Pharma startup gives up on drug for Prader-Willi Syndrome

ANN ARBOR—Millendo Therapeutics Inc., a biopharmaceutical company primarily focused on developing novel treatments for endocrine diseases, announced today that it is discontinuing the development of livoletide as a potential treatment for Prader-Willi syndrome (PWS).

The decision to discontinue the PWS program was based on topline data from the pivotal Phase 2b ZEPHYR study which showed that treatment with livoletide did not result in a statistically significant improvement in hyperphagia, or insatiable hunger, and food-related behaviors as measured by the Hyperphagia Questionnaire for Clinical Trials (HQ-CT) compared to placebo.

“Unfortunately, treatment with livoletide did not significantly improve hyperphagia and food-related behaviors in our ZEPHYR study. While we are disappointed in these results, I want to recognize our team’s hard work and commitment in executing this robust study that informed the difficult decision to discontinue the livoletide PWS program,” said Julia C. Owens, president and CEO of Millendo. “We are deeply grateful to the patients, caregivers and researchers who made the ZEPHYR study possible. We are committed to understanding the totality of the Phase 2b results and we intend to report the data at a future scientific meeting or publication when they are available. Moving forward, we will shift our development focus to compelling portfolio programs nevanimibe for congenital adrenal hyperplasia (CAH) and MLE-301 for menopausal vasomotor symptoms. With the rapidly evolving COVID-19 global pandemic and the extraordinary burden it has put on hospitals and healthcare providers, we are monitoring the potential impact of the situation on these programs and will provide an update when we have more clarity on expected timelines.”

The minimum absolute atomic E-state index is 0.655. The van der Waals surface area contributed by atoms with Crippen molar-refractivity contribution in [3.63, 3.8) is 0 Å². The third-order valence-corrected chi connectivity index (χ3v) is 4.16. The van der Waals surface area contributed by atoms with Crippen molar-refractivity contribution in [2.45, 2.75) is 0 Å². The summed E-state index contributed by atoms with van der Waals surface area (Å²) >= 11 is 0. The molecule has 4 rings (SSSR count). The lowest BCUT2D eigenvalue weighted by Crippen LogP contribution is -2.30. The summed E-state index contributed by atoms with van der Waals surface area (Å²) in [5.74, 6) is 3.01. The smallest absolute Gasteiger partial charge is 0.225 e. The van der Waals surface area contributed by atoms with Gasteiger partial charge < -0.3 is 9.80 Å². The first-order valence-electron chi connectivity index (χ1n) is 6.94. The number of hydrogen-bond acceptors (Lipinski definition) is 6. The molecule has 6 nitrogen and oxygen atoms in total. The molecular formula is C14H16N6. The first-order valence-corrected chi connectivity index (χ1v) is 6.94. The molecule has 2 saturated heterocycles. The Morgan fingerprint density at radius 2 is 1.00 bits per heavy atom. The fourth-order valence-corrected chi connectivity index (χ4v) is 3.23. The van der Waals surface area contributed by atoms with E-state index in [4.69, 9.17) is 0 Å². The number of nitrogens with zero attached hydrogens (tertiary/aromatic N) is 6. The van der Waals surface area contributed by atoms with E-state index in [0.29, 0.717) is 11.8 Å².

The ZEPHYR study was a two-part, randomized, double-blind, placebo-controlled pivotal Phase 2b/3 study. The pivotal Phase 2b study included a three-month double-blind, placebo-controlled period in which 158 patients were randomized to either 60 µg/kg or 120 µg/kg of livoletide, or placebo. The Phase 2b data showed improvements from baseline in HQ-CT scores of -4.7 (p = 0.13) and -3.8 (p = 0.45) for the livoletide treated groups (60 µg/kg or 120 µg/kg, respectively) at 12 weeks compared to -2.8 for placebo. The average HQ-CT baseline score was 20.2. No positive trends were observed for any of the secondary endpoints of fat mass, body weight or waist circumference.

Livoletide was well tolerated during the ZEPHYR study, with injection site reaction being the most frequently reported adverse event, as expected with an injectable drug, and mostly mild in severity. A total of 2 patients (1.3%) dropped out of the study during the 12-week core period. There were 4 serious adverse events reported during the 12-week period, with none being related to livoletide treatment.

Millendo has made the decision to stop all livoletide development efforts in PWS, including the 9-month extension study and initiation of the Phase 3 ZEPHYR study.

To listen to a recording of a phone call discussing these results, visit

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